Thursday, April 29, 2010

Turnaround in tech sector spurs growth

It will help offset pockets of weakness in chemicals, construction sectors: MAS

THE rebound in trade is igniting a boom in sectors like manufacturing and wholesale trade which are in turn driving up the economy, the Monetary Authority of Singapore (MAS) said.

The remarkable turnaround in the global tech industry, in particular, will contribute heavily to economic growth, according to the regulator's macroeconomic review yesterday.

This will help offset the 'pockets of weakness' that remain in sectors such as chemicals and construction.

The global IT recovery has swept the Singapore economy to a faster-than- expected pace of growth.

Double-digit rises in electronics output, including a 73.8 per cent gain last month from a year ago, has led the manufacturing sector to grow 32.9 per cent in the first quarter.

The tech sector rally is now entering a period of sustainable growth where there is 'strong demand and well-balanced supply', the report said.

The first stage saw a recovery in supply as companies restocked their inventories early last year, while the second stage saw pent-up consumer demand catching up with supply at the turn of the year.

Consumers will be increasing their demand for laptops and smartphones, particularly in China and the United States, while many companies will be replacing computer systems later in the year.

This all means chip demand in particular will be boosted by their increased use in PCs and handsets. Industry associations tip a 20 per cent rise in global chip sales this year.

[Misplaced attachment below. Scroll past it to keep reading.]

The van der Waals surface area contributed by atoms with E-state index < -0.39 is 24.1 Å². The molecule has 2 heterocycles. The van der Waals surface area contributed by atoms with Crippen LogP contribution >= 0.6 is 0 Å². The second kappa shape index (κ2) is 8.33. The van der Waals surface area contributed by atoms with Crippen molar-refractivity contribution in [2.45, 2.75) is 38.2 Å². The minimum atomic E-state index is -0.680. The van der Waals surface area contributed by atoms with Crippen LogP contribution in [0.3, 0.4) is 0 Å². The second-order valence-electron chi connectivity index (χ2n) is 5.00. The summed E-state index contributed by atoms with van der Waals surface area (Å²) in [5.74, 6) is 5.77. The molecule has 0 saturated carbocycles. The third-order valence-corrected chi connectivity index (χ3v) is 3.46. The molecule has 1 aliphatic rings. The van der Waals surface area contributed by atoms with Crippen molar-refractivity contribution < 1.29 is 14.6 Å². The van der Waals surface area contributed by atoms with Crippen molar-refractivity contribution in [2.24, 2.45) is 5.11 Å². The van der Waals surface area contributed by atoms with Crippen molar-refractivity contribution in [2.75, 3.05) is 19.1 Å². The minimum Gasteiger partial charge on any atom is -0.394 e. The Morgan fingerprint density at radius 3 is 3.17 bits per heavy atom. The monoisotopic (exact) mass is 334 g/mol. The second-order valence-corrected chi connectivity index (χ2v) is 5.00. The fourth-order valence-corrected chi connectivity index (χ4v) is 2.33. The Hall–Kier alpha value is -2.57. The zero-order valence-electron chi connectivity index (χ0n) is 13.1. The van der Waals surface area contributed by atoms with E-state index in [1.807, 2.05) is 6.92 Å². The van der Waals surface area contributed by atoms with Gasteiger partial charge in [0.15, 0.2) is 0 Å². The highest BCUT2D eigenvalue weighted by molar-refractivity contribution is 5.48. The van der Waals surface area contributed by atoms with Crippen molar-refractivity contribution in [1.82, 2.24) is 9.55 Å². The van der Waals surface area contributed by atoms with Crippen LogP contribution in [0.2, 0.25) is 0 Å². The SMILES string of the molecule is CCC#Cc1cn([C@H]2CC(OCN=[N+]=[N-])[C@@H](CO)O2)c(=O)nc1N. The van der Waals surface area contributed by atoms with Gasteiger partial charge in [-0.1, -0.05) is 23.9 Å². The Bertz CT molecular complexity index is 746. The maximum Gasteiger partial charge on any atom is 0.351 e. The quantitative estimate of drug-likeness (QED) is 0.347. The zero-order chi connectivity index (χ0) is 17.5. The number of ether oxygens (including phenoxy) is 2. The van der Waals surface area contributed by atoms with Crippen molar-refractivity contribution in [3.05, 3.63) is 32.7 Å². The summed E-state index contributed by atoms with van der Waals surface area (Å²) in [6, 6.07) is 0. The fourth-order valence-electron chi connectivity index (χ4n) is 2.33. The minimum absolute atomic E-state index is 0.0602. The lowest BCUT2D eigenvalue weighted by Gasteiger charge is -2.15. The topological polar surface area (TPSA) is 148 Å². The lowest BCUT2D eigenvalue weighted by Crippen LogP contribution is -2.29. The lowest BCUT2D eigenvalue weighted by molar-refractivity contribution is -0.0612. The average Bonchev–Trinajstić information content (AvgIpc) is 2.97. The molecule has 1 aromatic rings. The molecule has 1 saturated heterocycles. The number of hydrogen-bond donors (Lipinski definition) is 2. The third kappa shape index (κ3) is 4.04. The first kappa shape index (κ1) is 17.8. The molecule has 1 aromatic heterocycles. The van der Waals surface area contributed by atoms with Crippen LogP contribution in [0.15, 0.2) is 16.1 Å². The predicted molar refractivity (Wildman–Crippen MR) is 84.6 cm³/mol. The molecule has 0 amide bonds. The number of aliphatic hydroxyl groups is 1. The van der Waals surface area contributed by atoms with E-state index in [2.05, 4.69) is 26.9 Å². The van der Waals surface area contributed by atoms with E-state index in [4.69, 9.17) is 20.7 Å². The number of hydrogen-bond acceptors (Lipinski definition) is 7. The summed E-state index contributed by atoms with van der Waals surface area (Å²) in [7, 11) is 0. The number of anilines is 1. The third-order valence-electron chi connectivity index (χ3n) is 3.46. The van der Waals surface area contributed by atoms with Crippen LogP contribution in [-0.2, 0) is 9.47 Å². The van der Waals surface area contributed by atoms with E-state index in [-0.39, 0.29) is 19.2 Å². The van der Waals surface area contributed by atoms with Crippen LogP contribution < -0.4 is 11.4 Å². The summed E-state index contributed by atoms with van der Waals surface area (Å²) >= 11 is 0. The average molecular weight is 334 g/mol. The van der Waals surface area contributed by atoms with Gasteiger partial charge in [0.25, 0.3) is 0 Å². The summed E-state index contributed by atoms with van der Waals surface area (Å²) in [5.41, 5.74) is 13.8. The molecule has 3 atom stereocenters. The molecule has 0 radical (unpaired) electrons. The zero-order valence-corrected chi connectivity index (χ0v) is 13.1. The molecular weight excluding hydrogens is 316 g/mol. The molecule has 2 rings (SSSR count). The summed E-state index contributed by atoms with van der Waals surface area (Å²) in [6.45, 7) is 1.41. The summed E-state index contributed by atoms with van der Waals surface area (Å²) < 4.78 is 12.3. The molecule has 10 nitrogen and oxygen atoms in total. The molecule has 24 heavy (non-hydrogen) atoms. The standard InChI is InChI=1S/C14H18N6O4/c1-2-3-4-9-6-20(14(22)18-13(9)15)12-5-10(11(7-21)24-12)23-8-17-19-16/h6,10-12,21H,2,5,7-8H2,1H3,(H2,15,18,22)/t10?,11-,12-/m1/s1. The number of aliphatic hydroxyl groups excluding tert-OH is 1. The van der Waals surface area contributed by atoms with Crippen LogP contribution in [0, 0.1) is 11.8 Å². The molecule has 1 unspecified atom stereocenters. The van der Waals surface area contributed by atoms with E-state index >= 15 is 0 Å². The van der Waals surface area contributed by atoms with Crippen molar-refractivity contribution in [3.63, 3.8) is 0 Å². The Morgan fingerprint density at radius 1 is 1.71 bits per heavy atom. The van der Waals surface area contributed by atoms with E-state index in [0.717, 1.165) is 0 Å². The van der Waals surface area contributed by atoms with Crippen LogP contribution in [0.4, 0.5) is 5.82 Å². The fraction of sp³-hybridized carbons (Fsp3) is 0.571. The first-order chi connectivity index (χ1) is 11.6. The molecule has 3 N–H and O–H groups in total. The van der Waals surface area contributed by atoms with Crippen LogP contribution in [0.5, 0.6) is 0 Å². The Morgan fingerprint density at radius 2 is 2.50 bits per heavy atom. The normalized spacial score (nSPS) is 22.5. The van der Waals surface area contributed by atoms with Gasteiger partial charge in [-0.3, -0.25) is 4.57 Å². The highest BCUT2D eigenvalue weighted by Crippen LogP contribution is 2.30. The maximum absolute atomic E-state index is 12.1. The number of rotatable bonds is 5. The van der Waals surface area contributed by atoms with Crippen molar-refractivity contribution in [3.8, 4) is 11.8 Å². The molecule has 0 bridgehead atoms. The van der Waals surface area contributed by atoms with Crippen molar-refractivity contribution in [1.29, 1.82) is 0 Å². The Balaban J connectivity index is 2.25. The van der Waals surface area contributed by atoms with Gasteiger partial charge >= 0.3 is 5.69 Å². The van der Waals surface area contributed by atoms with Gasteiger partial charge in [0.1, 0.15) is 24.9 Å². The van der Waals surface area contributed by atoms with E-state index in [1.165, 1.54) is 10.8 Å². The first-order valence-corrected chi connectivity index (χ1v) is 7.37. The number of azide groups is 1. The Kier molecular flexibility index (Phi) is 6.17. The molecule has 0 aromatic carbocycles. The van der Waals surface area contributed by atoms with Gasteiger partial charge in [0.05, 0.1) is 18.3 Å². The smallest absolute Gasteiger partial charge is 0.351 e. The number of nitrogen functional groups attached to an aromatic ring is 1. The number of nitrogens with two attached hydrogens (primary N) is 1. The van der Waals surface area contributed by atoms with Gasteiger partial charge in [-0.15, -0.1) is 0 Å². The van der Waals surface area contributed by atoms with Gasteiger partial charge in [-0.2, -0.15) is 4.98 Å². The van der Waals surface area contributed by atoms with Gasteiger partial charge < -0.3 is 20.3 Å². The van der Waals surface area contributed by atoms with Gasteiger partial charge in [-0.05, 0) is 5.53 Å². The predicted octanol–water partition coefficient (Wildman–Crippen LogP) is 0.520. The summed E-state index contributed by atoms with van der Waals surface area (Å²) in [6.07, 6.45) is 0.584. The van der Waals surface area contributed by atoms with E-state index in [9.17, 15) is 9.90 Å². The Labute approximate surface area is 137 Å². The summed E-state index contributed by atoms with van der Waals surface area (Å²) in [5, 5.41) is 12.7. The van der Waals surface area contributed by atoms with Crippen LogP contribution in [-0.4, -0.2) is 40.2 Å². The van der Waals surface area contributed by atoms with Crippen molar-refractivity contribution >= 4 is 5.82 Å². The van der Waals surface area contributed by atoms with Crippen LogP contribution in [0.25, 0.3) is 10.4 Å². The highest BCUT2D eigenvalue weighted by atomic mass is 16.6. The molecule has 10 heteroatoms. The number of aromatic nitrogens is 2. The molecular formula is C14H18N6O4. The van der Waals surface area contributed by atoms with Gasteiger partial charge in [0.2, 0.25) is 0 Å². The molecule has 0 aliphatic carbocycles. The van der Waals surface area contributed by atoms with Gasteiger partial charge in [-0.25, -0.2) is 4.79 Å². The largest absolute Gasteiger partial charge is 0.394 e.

Chip production comprises more than half the electronics output here.

Manufacturing will be further bolstered by the opening of Applied Materials' semiconductor facility and Renewable Energy Corp's solar manufacturing complex this year.

These openings will help offset the eventual closure of the Seagate hard disk drive plant, the MAS said.

Other plants coming onstream include four new biologics facilities and the Shell and ExxonMobil cracker plants that will boost the pharmaceutical and petrochemicals industries.

Tourism will be spurred by regional visitors to the two new integrated resorts with an increase of more than $5 billion in receipts expected this year.

Shipping will see more container activity driven by intra-Asian trade, though an excess supply of ships may continue to dampen a recovery.

The financial sector has not recovered quite as rapidly but should continue on a recovery path this year.

Non-bank lending is expected to rise alongside the general economic recovery and drive financial sector growth.

Lending in manufacturing, trade and financial market activity should also rise in tandem with increased growth in these sectors, but inter-bank lending could grow slower as it is more linked to the performance of the G-3 economies of the US, the European Union and Japan.

It is not all smooth sailing though. The chemicals sector is facing a global downturn with demand for ethylene forecast to remain below its historical average growth rate over the next five years after a build-up of excess supply.

The construction industry will also take a breather in the next few quarters after the recent building boom. New contracts for large private industrial and commercial projects have continued to be weak.

Source: Straits Times, 29 Apr 2010

No comments:

Post a Comment